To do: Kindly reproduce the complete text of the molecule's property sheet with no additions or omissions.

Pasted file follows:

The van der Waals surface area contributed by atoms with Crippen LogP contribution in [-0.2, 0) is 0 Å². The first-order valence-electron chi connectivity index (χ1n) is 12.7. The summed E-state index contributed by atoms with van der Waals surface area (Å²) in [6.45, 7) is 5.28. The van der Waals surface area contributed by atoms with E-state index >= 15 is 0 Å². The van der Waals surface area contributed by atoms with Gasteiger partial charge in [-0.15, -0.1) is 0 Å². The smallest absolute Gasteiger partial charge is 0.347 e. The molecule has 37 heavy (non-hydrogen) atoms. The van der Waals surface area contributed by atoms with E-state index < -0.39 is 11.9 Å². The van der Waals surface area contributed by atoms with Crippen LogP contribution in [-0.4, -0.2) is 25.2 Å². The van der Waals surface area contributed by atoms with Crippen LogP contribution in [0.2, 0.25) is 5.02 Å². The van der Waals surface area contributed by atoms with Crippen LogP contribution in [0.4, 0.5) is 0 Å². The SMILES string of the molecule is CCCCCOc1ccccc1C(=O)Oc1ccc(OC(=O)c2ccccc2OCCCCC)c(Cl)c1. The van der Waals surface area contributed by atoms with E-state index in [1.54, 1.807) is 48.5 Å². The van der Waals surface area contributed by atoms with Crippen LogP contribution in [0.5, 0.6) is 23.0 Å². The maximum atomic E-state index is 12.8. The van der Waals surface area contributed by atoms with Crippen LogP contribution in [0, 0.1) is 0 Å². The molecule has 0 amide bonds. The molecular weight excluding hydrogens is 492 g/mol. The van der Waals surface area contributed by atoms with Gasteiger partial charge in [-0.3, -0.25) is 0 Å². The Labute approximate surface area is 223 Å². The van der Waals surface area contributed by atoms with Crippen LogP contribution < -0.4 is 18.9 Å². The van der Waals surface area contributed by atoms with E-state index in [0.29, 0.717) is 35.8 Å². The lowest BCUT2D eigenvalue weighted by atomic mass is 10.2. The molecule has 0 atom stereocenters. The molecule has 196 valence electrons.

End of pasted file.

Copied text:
The van der Waals surface area contributed by atoms with Crippen LogP contribution in [-0.2, 0) is 0 Å². The first-order valence-electron chi connectivity index (χ1n) is 12.7. The summed E-state index contributed by atoms with van der Waals surface area (Å²) in [6.45, 7) is 5.28. The van der Waals surface area contributed by atoms with E-state index >= 15 is 0 Å². The van der Waals surface area contributed by atoms with Gasteiger partial charge in [-0.15, -0.1) is 0 Å². The smallest absolute Gasteiger partial charge is 0.347 e. The molecule has 37 heavy (non-hydrogen) atoms. The van der Waals surface area contributed by atoms with E-state index < -0.39 is 11.9 Å². The van der Waals surface area contributed by atoms with Crippen LogP contribution in [-0.4, -0.2) is 25.2 Å². The van der Waals surface area contributed by atoms with Crippen LogP contribution in [0.2, 0.25) is 5.02 Å². The van der Waals surface area contributed by atoms with Crippen LogP contribution in [0.4, 0.5) is 0 Å². The SMILES string of the molecule is CCCCCOc1ccccc1C(=O)Oc1ccc(OC(=O)c2ccccc2OCCCCC)c(Cl)c1. The van der Waals surface area contributed by atoms with E-state index in [1.54, 1.807) is 48.5 Å². The van der Waals surface area contributed by atoms with Crippen LogP contribution in [0.5, 0.6) is 23.0 Å². The maximum atomic E-state index is 12.8. The van der Waals surface area contributed by atoms with Crippen LogP contribution in [0, 0.1) is 0 Å². The molecule has 0 amide bonds. The molecular weight excluding hydrogens is 492 g/mol. The van der Waals surface area contributed by atoms with Gasteiger partial charge in [-0.3, -0.25) is 0 Å². The Labute approximate surface area is 223 Å². The van der Waals surface area contributed by atoms with Crippen LogP contribution < -0.4 is 18.9 Å². The van der Waals surface area contributed by atoms with E-state index in [0.29, 0.717) is 35.8 Å². The lowest BCUT2D eigenvalue weighted by atomic mass is 10.2. The molecule has 0 atom stereocenters. The molecule has 196 valence electrons.